A parent recently asked about her two year old son. Like many boys, his language is delayed. Family and friends have commented that it might be a sign of autism. That got her worried. Should she take him to get evaluated by a specialist? Is that overreacting?
I find the best course of action is not to get worried unnecessarily or jump to worst case scenarios. That never helps a parent figure out what’s the next best step. Development is complicated and messy, especially in boys, with many false starts and alarms. Keep a clear head. Seek information from the right people. Don’t rush. Stay calm.
If you’re concerned, the best course of action is to start with your pediatrician. He or she already knows your child and his history. Set up an appointment specifically to talk about these issues. Don’t try to fit it into a rushed 15 minute wellness visit. If your pediatrician is also concerned about language development – or any other developmental areas – then the next step would be finding someone (or some program) that can do a good, balanced evaluation. It should inquire about a range of developmental areas: language, fine motor, gross motor, various mental operations, basic social skills. It should be someone (or a team) that takes into consideration the whole child and his environment, including what’s going on at home. They should spend time 1:1 with him doing tasks, waiting for him to feel comfortable, and engaging him to show what he can and cannot do.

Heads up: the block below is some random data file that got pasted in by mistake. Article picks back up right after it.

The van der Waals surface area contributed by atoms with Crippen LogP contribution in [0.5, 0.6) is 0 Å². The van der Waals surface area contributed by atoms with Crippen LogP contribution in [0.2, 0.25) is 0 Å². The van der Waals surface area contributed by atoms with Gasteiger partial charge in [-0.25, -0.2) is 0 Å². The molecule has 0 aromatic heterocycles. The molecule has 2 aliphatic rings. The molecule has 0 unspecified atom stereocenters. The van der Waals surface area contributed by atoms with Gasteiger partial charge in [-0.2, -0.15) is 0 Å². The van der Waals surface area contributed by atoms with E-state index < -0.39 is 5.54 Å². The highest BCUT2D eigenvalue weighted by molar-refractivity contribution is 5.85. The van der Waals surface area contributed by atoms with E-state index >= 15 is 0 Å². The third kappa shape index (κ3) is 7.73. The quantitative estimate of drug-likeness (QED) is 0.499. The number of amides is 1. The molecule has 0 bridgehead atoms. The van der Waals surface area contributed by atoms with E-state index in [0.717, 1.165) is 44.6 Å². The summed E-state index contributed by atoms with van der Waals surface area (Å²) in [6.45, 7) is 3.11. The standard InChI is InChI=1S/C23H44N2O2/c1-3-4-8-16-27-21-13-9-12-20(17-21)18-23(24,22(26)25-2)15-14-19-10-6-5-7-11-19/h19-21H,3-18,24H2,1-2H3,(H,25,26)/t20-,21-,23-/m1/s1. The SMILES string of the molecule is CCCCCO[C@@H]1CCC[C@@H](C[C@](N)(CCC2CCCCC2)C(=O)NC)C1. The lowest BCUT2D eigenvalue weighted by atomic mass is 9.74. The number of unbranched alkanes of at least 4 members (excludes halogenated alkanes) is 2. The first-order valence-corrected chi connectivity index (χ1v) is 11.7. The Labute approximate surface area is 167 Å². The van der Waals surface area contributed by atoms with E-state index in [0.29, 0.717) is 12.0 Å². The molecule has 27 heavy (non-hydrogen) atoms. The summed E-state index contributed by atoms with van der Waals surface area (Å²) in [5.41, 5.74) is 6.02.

Keep in mind that the process of evaluating children is not an exact science. It is a clinical process. I get concerned about simple “screening” that some professionals use. Those are simple checklists or quick meetings that, while convenient and cost-effective, often only give the appearance of a solid clinical evaluation. They aren’t. A proper evaluation should be a clinical face-to-face process. It shouldn’t be wrapped up in one brief meeting.
As for the advice family members and friends give, don’t let other people’s worries distract you from your task at hand. Stay focused on seeking knowledgeable people who can be objective and who see many kids in their professional work. Such people are developmental pediatricians, pediatric neurologists, psychologists, and learning specialists such as speech and occupational therapists.
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